Maintenance treatments for acute myeloid leukemia
Maintenance is a third phase of treatment that may be used for people with AML that has intermediate or unfavourable chromosome changes. Maintenance follows consolidation. The goal of maintenance treatment for AML is to prevent leukemia cells from coming back (called relapse) and clear any leukemia cells that might remain (called measurable residual disease). Maintenance therapy may be given for a long time until the disease progresses or it becomes too hard to cope with the side effects.
Chemotherapy uses anticancer drugs to destroy cancer cells. Chemotherapy is the main maintenance treatment for AML. Maintenance chemotherapy may be given to people with AML with intermediate or unfavourable chromosome changes who are unable to have a stem cell transplant. Maintenance chemotherapy is most commonly given as oral azacitidine (Onureg).
Find out more about chemotherapy for AML.
Targeted therapy @(Model.HeadingTag)>
Targeted therapy uses drugs to target specific molecules (such as proteins) on cancer cells or inside them to stop the growth and spread of cancer.
Sorafenib (Nexavar) is an FLT3 inhibitor that may be used as maintenance therapy for people who have received a stem cell transplant and are in remission from AML with the FLT3 mutation.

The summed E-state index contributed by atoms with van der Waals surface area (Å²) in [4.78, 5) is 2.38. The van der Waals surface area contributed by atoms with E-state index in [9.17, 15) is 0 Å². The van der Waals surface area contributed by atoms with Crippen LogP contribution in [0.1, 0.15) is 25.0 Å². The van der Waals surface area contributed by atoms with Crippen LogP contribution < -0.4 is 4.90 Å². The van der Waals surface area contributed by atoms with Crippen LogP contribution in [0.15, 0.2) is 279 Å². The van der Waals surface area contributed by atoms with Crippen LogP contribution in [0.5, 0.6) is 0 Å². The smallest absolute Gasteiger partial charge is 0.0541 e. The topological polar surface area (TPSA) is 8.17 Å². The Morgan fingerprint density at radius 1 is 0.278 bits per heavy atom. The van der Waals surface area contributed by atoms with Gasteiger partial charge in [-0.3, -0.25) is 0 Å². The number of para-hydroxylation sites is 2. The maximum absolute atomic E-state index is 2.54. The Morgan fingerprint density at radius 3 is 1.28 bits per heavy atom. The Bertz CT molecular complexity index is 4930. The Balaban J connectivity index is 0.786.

Find out more about targeted therapy for AML.
Supportive therapy @(Model.HeadingTag)>
Supportive therapy is important during every phase of AML treatment. It is used to treat the complications that usually happen with treatments for AML and the disease itself.
Supportive therapies given during maintenance treatment may include:
- antibiotics and antifungals to treat infections
growth factorsto help the bone marrow recover from chemotherapy (chemotherapy can affect the bone marrow so it doesn’t make enough healthy blood cells, which can increase the risk for infection)
- transfusions of red blood cells, platelets, fresh frozen plasma and cryoprecipitate (a product that replaces clotting factors) as needed
Find out more about supportive therapy.
Clinical trials @(Model.HeadingTag)>
Robert Turner, MD, FRCPC
John Storring, MD, CM
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